Above: Burundian refugees board buses from Tanzania as they prepare to cross the border into Burundi

The decision to return home is one of the bravest a refugee can make. It takes much courage to make the journey back and start to rebuild a life in a place you were once forced to flee.

Burundian refugees have for several years had to settle in camps in the surrounding countries of Tanzania, Rwanda, the DRC and Uganda – the vast majority having fled Burundi in 2015 following a widespread human rights crisis after then-president Pierre Nkurunziza’s decision to run for a disputed third term that year. UNHCR reports that 312,615 Burundians subsequently fled to these four main countries.

In light of more stable and peaceful conditions, thousands of those who fled are now seeking support to return and settle once again in their country of origin. It is estimated that at least 39,411 Burundians were assisted to return in 2020, and another 40,000 are projected to make the journey back over the course of 2021.

The task of supporting Burundian refugees as they make the informed and voluntary decision to return home requires a significant amount of coordination of many agencies in collaboration with the Burundian government. These efforts do not center on simply helping refugees across the border, but involve all that is entailed in ensuring returnees are able to reintegrate safely back home.

AIRD teams in both Tanzania and Burundi have been honoured to serve returnees through the delivery of critical services such as the transportation of refugees and their property, and in the managing of the transit centres that receive them on arrival.

As of the end of August 2021 AIRD in Tanzania had transported 19,057 returnees in coordination with UNHCR, the Government and other partners who have each played a specific role. The repatriation team in Tanzania consists of 2 groups – one in Kibondo where there are major repatriation activities in 2 refugee camps (Mtendeli and Nduta) and another team in Kasulu dealing with Nyarugusu camp.

AIRD in Burundi and Tanzania working together

AIRD Tanzania’s role includes the preparation of convoys for returnees and their property. Fortunately, since May 2021, AIRD Burundi has been on hand to receive returnees through the management of transit centres.

On May 4, 2021, the first repatriation convoy was organized from Ruyigi province.

This convoy, arriving from Tanzania, brought together refugees from the camps of Nyarugusu, Mtendeli and Nduta.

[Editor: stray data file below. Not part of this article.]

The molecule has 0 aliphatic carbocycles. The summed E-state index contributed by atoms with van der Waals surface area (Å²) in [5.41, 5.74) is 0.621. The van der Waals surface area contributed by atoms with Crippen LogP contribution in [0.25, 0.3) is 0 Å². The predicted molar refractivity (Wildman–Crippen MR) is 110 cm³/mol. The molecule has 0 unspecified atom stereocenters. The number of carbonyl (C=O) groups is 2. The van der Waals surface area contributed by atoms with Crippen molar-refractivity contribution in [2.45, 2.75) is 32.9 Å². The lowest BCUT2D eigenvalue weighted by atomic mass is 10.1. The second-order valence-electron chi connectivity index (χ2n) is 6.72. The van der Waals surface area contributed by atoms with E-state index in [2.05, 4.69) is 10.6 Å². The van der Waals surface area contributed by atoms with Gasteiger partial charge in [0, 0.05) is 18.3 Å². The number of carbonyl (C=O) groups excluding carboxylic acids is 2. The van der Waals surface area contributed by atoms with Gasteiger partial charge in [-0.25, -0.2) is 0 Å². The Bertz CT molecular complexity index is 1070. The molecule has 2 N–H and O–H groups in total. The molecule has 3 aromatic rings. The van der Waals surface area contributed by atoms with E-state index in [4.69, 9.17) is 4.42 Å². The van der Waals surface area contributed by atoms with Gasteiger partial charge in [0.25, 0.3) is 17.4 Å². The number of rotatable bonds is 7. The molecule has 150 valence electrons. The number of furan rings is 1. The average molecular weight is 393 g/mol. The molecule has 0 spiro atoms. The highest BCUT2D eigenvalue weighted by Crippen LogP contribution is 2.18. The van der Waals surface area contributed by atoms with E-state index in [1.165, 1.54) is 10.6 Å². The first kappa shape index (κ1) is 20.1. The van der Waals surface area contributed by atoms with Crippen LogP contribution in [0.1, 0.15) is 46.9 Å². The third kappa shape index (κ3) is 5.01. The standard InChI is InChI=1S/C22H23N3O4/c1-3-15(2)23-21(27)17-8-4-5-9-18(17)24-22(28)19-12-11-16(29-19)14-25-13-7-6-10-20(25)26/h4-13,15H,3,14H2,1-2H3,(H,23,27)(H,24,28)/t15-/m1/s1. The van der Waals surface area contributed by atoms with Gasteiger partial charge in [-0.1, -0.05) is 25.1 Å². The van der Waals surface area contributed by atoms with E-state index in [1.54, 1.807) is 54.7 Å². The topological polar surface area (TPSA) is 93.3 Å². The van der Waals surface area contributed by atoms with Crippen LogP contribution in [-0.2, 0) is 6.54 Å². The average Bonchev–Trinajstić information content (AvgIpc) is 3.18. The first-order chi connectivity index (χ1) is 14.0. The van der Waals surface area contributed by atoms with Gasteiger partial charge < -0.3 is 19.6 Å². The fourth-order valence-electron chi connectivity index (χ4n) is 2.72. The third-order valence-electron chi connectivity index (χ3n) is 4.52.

A total of 601 people grouped into 393 households were repatriated and stayed at the Nyabitare transit centre for administrative and health formalities before returning to their areas of origin thereafter. The AIRD Burundi team has since then continued to work in collaboration with other implementing partners to make the transition home as smooth as possible for thousands of returning Burundians from Tanzania, the DRC and soon from Uganda. In addition to safe transportation, AIRD Burundi works towards the reintegration of returnees through the construction of shelters and other community infrastructure. The team will also take over responsibility of the management of UNHCR warehouses that will store the critical Non Food Items returnees will require as they rebuild their lives.

To ensure work proceeds as seamlessly as possible across borders, in addition to formal communication channels, the AIRD repatriation teams in Tanzania and Burundi use social media to share appropriate and detailed information on organized convoys (number of returnees, status of returnees, number of buses, number of trucks carrying luggage, convoy departure times, delays etc.). The AIRD Burundi team is therefore always fully abreast of all information in real time and prepared before the convoys reach their transit centres.

With the COVID-19 threat still posing major challenges, AIRD is responsible for ensuring safety measures are followed (distribution of masks, water, availability of sanitizers and social distancing in buses).

The repatriation activities carried out by the various teams will continue to require high levels of coordination as teams from Uganda begin the work of assisting refugees to return to Burundi via Tanzania beginning in October 2021.

All efforts will be made to guarantee the safe and compassionate movement of refugees as they make the brave decisions to rebuild their lives in their home nation. AIRD is proud to support in making these dreams a reality for thousands of individuals and their families.